# How does a cilinder that rolls without slipping lose energy? [duplicate]

Suppose a cilinder that rolls without slipping on a horizontal rough surface. The slipping is prevented by friction, which therefore slows it down, so it loses kinetic energy. But no dissipative work is done. How is this possible?

## marked as duplicate by Qmechanic♦Aug 9 '18 at 2:49

• An object can roll without slipping without friction acting on it. – Aaron Stevens Aug 8 '18 at 23:57
• But slet us suppose there is friction – thedude Aug 8 '18 at 23:58
• There is a small amount of air resistance, and there is also a very small amount of rolling resistance. – David White Aug 8 '18 at 23:58
• I want to consider a situation in which friction is the only force present. Or, if this is impossible, I want ro understand why – thedude Aug 9 '18 at 0:17
• The question arises because in pure rolling-without-slipping there’s no relative motion between the surface and cylinder, hence (in that ideal case) no work done. – Bob Jacobsen Aug 9 '18 at 0:40

The issue here is that you are assuming if something is rolling without slipping it must be that friction is acting on the body. This is just not the case in the ideal situation without rolling friction.

If you have an object rolling without slipping with no other torques acting upon the body, then friction is not acting on the object and it continues rolling with the same linear and angular velocities. It is similar to a book sitting on a table. No horizontal net force is acting on this book, so there is no static friction force acting on it.

Now let's say we have our rolling object and we try to apply an external torque. Then since this torque is "trying" to cause the object to slip, static friction comes into play and must be considered with the net torque. This is similar to our book when we try to push it. Static friction will oppose this. The difference though is that our applied torque can influence the rotation of the object, whereas our book will remain at rest. The similarity though is that static friction only comes into play when we try to make the two surfaces slide relative to each other.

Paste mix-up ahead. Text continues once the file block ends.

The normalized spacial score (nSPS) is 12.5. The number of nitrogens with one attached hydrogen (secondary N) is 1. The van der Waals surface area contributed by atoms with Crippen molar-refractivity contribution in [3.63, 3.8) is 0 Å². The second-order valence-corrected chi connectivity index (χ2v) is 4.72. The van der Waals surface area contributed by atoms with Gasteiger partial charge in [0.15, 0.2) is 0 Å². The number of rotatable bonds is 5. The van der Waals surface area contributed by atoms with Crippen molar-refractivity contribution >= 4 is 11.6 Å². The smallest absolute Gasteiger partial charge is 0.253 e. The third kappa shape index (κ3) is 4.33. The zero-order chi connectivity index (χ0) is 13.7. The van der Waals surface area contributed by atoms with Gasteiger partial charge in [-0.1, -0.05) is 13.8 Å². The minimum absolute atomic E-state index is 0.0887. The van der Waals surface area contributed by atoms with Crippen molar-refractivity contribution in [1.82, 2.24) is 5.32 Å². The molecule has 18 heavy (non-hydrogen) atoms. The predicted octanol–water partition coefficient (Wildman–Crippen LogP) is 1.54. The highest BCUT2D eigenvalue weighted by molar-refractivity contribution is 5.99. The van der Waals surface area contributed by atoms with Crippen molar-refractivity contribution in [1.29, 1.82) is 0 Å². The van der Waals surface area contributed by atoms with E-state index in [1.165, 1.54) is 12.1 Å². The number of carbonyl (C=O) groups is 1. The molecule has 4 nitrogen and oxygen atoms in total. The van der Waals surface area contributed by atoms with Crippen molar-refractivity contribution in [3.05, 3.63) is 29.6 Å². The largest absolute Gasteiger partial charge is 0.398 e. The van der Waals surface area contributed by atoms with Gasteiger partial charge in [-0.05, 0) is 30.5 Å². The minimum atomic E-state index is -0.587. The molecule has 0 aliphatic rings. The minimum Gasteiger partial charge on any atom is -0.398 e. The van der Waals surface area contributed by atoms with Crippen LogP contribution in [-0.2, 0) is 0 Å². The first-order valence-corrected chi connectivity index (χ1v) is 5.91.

In the real world though there is rolling friction. This is what usually causes things to slow down even when we aren't supplying our own torque.

The rolling without slipping condition guarantees that the constraint forces don't do work, since the point of contact with the ground is always at rest. So the cylinder must roll forever.

• What about Newton's Second Law? If friction is the only horizontal force, there must be a horizontal acceleration... – thedude Aug 9 '18 at 1:21
• This answer expresses the fully idealized situation. Real cylinders on real surfaces slow down, but that is a much harder topic. – dmckee Aug 9 '18 at 3:28
• Good aappointment – Guilherme Correa Teixeira Aug 9 '18 at 4:44

Let us assume that the initial force applied on the cylinder is at some height above the center and friction acts at the bottom. In this case of a rolling cylinder, there is no slipping due to the frictional force. So, let us imagine the cylinder as just revolving/spinning instead of rolling. The situation will be similar to a spinning a pottery wheel or a prayer wheel with an initial force/torque. The frictional force is an opposing torque continuously acting on the rotating wheel and so the speed goes down.

The frictional force acting at the bottom prevents slipping but also acts as an opposing torque thus reducing the speed of rotation.

• "The frictional force acting at the bottom prevents slipping but also acts as an opposing torque thus reducing the speed of rotation." This is only true if there are other forces acting on the object as well. – Aaron Stevens Aug 9 '18 at 2:43
• Lets say there is a box on a friction less surface. We give an impulse so that the box starts to move. It has a certain amount of kinetic energy. Now I continuously apply a force opposing the current direction of motion. The speed goes down, right? This is the same just replacing forces with torques and lateral movement with spinning. – Atchuta Srinivas Duddu Aug 9 '18 at 2:52
• You are right if there is a friction force. I am just saying that there is not always this force, even if the coefficient of friction between the two surfaces is non-zero. – Aaron Stevens Aug 9 '18 at 2:57